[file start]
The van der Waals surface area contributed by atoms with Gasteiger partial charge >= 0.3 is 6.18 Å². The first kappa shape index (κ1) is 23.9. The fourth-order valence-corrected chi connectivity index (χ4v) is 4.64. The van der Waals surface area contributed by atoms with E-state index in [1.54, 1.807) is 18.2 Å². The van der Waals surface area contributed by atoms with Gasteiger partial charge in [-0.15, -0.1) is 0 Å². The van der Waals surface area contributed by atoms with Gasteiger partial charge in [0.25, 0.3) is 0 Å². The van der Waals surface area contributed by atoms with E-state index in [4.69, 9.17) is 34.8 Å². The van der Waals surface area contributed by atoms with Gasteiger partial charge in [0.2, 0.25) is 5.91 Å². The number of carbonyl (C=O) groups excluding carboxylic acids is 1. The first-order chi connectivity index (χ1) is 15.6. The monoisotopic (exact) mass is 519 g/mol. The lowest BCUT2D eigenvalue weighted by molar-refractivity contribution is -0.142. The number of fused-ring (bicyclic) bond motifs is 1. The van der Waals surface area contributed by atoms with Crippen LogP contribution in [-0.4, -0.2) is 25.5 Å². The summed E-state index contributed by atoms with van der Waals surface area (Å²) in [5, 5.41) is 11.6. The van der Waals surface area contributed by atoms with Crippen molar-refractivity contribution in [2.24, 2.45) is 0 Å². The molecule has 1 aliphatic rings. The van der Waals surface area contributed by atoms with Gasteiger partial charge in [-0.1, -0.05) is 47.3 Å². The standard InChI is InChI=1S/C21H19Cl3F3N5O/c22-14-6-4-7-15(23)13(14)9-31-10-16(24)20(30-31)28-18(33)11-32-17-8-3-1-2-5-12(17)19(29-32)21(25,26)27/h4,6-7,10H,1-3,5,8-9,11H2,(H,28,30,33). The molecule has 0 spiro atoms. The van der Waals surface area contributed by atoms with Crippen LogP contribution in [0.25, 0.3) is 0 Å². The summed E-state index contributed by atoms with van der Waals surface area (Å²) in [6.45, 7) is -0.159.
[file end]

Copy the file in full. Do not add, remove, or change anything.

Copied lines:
The van der Waals surface area contributed by atoms with Gasteiger partial charge >= 0.3 is 6.18 Å². The first kappa shape index (κ1) is 23.9. The fourth-order valence-corrected chi connectivity index (χ4v) is 4.64. The van der Waals surface area contributed by atoms with E-state index in [1.54, 1.807) is 18.2 Å². The van der Waals surface area contributed by atoms with Gasteiger partial charge in [-0.15, -0.1) is 0 Å². The van der Waals surface area contributed by atoms with Gasteiger partial charge in [0.25, 0.3) is 0 Å². The van der Waals surface area contributed by atoms with E-state index in [4.69, 9.17) is 34.8 Å². The van der Waals surface area contributed by atoms with Gasteiger partial charge in [0.2, 0.25) is 5.91 Å². The number of carbonyl (C=O) groups excluding carboxylic acids is 1. The first-order chi connectivity index (χ1) is 15.6. The monoisotopic (exact) mass is 519 g/mol. The lowest BCUT2D eigenvalue weighted by molar-refractivity contribution is -0.142. The number of fused-ring (bicyclic) bond motifs is 1. The van der Waals surface area contributed by atoms with Crippen LogP contribution in [-0.4, -0.2) is 25.5 Å². The summed E-state index contributed by atoms with van der Waals surface area (Å²) in [5, 5.41) is 11.6. The van der Waals surface area contributed by atoms with Crippen molar-refractivity contribution in [2.24, 2.45) is 0 Å². The molecule has 1 aliphatic rings. The van der Waals surface area contributed by atoms with Gasteiger partial charge in [-0.1, -0.05) is 47.3 Å². The standard InChI is InChI=1S/C21H19Cl3F3N5O/c22-14-6-4-7-15(23)13(14)9-31-10-16(24)20(30-31)28-18(33)11-32-17-8-3-1-2-5-12(17)19(29-32)21(25,26)27/h4,6-7,10H,1-3,5,8-9,11H2,(H,28,30,33). The molecule has 0 spiro atoms. The van der Waals surface area contributed by atoms with Crippen LogP contribution in [0.25, 0.3) is 0 Å². The summed E-state index contributed by atoms with van der Waals surface area (Å²) in [6.45, 7) is -0.159.